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Knowledge, attitude and practices used in the control of Striga in maize by smallholder farmers of western Kenya
Roing de Nowina, K.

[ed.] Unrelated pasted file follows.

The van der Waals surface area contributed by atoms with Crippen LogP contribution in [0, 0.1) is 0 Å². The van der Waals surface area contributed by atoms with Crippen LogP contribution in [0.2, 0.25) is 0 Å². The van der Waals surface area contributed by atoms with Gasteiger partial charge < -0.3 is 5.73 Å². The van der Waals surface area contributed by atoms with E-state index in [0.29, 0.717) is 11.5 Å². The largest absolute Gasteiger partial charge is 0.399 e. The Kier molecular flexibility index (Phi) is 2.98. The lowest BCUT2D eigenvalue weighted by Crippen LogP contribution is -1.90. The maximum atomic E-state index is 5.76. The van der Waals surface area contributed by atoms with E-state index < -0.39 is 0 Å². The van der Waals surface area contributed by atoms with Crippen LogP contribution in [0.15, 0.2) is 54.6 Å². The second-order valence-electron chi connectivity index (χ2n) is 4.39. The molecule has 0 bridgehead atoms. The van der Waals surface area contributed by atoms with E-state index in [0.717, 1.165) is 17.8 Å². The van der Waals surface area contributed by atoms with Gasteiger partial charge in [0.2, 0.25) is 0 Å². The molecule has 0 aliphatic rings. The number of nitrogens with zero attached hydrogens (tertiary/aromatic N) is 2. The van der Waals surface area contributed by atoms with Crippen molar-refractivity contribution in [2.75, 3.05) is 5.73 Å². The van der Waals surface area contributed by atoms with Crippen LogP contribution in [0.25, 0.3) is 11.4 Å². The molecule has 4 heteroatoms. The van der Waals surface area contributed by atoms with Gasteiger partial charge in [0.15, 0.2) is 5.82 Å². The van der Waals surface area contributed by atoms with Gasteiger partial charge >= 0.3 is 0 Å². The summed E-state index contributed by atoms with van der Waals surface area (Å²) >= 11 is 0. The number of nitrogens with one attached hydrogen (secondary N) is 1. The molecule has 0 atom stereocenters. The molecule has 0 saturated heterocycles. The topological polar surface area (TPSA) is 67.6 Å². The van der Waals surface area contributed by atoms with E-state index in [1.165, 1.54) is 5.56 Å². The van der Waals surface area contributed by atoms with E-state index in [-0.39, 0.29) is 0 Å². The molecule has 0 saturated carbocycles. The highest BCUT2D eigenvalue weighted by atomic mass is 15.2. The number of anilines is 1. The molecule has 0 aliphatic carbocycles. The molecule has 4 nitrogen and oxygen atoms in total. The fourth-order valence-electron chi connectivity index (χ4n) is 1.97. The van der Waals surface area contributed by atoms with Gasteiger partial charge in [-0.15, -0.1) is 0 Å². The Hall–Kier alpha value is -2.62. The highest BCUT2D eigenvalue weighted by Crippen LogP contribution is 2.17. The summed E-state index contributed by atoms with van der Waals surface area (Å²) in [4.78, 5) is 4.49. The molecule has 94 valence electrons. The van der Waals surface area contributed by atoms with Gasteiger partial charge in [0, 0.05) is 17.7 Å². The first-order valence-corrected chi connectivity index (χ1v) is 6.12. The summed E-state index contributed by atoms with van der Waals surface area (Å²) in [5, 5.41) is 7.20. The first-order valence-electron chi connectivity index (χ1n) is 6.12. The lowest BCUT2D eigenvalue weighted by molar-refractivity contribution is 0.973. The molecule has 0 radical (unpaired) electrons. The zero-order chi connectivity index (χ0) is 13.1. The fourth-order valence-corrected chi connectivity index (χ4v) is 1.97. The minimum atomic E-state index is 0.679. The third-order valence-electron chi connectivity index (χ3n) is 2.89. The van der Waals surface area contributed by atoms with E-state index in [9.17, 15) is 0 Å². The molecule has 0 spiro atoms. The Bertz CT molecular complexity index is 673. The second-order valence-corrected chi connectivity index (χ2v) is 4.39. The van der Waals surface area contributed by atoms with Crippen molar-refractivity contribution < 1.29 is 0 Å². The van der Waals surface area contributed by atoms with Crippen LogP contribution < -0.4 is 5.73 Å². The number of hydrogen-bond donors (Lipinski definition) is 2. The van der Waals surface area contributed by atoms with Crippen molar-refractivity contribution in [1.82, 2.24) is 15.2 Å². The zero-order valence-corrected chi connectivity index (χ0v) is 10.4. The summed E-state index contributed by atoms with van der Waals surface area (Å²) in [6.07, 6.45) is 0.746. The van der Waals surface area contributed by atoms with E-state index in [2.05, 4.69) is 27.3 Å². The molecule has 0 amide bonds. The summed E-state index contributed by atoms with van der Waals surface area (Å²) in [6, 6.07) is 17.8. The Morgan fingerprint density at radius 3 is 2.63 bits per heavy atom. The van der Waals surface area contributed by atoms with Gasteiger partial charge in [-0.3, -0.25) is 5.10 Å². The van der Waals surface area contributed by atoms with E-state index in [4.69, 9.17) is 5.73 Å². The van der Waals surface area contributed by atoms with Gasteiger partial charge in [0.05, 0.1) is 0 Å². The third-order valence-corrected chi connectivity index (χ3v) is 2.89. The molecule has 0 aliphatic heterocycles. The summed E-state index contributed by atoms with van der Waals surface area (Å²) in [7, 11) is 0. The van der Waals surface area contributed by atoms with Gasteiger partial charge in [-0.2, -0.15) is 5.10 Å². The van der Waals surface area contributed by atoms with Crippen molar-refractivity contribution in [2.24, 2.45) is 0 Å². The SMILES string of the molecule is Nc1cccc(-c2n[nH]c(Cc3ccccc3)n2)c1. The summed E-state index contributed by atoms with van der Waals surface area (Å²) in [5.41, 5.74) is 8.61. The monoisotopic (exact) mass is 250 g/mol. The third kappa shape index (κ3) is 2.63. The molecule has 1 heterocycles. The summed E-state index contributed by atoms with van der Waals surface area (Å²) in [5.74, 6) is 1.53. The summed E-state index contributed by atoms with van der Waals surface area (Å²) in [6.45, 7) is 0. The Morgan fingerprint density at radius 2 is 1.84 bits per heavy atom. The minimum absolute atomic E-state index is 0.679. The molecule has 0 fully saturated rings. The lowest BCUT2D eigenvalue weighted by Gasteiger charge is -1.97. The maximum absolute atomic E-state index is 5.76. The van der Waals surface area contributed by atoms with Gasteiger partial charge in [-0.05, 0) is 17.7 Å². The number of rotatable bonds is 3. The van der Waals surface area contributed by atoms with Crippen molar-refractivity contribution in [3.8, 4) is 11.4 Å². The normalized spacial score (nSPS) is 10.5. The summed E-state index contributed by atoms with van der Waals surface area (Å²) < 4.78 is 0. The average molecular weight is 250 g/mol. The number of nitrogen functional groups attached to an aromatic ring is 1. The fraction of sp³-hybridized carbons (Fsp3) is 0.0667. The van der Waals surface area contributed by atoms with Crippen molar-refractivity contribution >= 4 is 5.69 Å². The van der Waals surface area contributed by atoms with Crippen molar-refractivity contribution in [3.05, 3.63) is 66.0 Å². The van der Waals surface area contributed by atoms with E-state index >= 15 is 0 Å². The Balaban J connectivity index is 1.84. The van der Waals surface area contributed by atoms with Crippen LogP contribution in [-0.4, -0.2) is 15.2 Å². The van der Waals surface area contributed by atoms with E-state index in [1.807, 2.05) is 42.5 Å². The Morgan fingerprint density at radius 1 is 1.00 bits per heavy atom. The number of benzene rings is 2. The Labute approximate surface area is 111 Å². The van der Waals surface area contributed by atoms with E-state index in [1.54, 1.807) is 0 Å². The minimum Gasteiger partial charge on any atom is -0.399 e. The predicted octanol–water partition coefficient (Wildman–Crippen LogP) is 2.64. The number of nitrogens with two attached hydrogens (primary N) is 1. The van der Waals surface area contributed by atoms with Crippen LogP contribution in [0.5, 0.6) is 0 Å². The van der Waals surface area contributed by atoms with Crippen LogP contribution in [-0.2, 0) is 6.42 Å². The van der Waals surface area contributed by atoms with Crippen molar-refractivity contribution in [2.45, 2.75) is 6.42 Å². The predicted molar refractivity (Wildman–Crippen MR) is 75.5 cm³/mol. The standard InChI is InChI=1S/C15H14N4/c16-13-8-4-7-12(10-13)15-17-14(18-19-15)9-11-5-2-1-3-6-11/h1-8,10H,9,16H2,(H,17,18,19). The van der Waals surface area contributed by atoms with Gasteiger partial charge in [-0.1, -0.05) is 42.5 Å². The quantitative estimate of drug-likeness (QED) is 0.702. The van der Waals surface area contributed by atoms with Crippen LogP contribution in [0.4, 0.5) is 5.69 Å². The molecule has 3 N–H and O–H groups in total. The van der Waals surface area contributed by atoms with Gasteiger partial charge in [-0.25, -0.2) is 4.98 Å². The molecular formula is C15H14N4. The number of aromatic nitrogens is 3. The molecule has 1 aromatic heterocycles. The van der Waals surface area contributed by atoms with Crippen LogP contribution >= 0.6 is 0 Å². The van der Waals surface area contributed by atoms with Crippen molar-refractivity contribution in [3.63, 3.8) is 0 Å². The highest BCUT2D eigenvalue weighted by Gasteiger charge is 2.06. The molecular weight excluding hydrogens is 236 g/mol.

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The production of maize is constrained by parasitic weeds, particularly Striga. A study was carried out to document farmers’ knowledge, attitude and practices on Striga control among smallholder farmers across three districts: Kisumu West, Busia and Teso South of Western Kenya. A multistage sampling technique was used to select the locations and farmers to be interviewed. A semi structured, open and closed ended questionnaire was administered leading to field experiment. Besides village meetings (39.2%), farmers got informed on farming methods under Striga weed farms and its control technologies through neighbours (2.5%), workshops and trainings (5.0%), field schools (3.7%), media (7.5%) and extension agents (10.8%). The attitudes of farmers towards Striga control varied but frequently cited: long term viability of the Striga seed (12.5%), difficult to control sharing of farm tools (10.8%), expensive technologies (13.3%), lack of adequate information (18.3%), labour intensive (15.0%), large farms for use of push and pull technology (1.7%) and time consuming (12.5%). Framers used various Striga control practices but traditional methods (25%) were among the most used (25%). Concerted effort involving researchers, extension agents and private sector are, therefore, required for wide scale dissemination and adoption of the existing modern control technologies.